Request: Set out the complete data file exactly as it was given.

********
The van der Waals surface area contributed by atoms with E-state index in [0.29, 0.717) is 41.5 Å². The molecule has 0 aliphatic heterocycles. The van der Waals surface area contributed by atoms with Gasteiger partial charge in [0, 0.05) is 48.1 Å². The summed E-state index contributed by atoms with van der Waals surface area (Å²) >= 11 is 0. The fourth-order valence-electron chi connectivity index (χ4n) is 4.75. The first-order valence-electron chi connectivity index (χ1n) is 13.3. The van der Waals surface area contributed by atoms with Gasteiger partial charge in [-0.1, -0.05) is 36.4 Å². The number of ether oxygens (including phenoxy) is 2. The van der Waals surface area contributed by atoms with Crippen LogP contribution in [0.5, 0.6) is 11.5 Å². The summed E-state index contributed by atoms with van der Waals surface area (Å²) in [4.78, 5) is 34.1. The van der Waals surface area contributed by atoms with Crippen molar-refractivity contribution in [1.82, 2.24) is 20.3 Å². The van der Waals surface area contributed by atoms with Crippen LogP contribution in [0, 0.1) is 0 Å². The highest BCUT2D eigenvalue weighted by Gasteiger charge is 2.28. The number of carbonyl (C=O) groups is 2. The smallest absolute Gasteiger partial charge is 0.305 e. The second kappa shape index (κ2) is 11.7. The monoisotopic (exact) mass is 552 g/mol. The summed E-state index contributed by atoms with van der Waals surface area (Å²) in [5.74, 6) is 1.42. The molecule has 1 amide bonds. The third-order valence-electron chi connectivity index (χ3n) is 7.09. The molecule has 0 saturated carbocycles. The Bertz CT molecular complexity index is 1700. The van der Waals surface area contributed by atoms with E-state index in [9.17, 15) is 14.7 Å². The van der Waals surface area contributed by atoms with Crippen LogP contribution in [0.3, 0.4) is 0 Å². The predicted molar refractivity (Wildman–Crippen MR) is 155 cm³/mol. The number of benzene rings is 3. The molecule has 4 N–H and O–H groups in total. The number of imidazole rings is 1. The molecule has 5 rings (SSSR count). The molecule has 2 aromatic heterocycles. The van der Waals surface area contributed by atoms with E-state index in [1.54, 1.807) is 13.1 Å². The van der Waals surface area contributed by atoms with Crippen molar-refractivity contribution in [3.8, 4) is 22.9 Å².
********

The van der Waals surface area contributed by atoms with E-state index in [0.29, 0.717) is 41.5 Å². The molecule has 0 aliphatic heterocycles. The van der Waals surface area contributed by atoms with Gasteiger partial charge in [0, 0.05) is 48.1 Å². The summed E-state index contributed by atoms with van der Waals surface area (Å²) >= 11 is 0. The fourth-order valence-electron chi connectivity index (χ4n) is 4.75. The first-order valence-electron chi connectivity index (χ1n) is 13.3. The van der Waals surface area contributed by atoms with Gasteiger partial charge in [-0.1, -0.05) is 36.4 Å². The number of ether oxygens (including phenoxy) is 2. The van der Waals surface area contributed by atoms with Crippen LogP contribution in [0.5, 0.6) is 11.5 Å². The summed E-state index contributed by atoms with van der Waals surface area (Å²) in [4.78, 5) is 34.1. The van der Waals surface area contributed by atoms with Crippen molar-refractivity contribution in [1.82, 2.24) is 20.3 Å². The van der Waals surface area contributed by atoms with Crippen LogP contribution in [0, 0.1) is 0 Å². The highest BCUT2D eigenvalue weighted by Gasteiger charge is 2.28. The number of carbonyl (C=O) groups is 2. The smallest absolute Gasteiger partial charge is 0.305 e. The second kappa shape index (κ2) is 11.7. The monoisotopic (exact) mass is 552 g/mol. The summed E-state index contributed by atoms with van der Waals surface area (Å²) in [5.74, 6) is 1.42. The molecule has 1 amide bonds. The third-order valence-electron chi connectivity index (χ3n) is 7.09. The molecule has 0 saturated carbocycles. The Bertz CT molecular complexity index is 1700. The van der Waals surface area contributed by atoms with E-state index in [9.17, 15) is 14.7 Å². The van der Waals surface area contributed by atoms with Crippen LogP contribution in [0.3, 0.4) is 0 Å². The predicted molar refractivity (Wildman–Crippen MR) is 155 cm³/mol. The number of benzene rings is 3. The molecule has 4 N–H and O–H groups in total. The number of imidazole rings is 1. The molecule has 5 rings (SSSR count). The molecule has 2 aromatic heterocycles. The van der Waals surface area contributed by atoms with E-state index in [1.54, 1.807) is 13.1 Å². The van der Waals surface area contributed by atoms with Crippen molar-refractivity contribution in [3.8, 4) is 22.9 Å².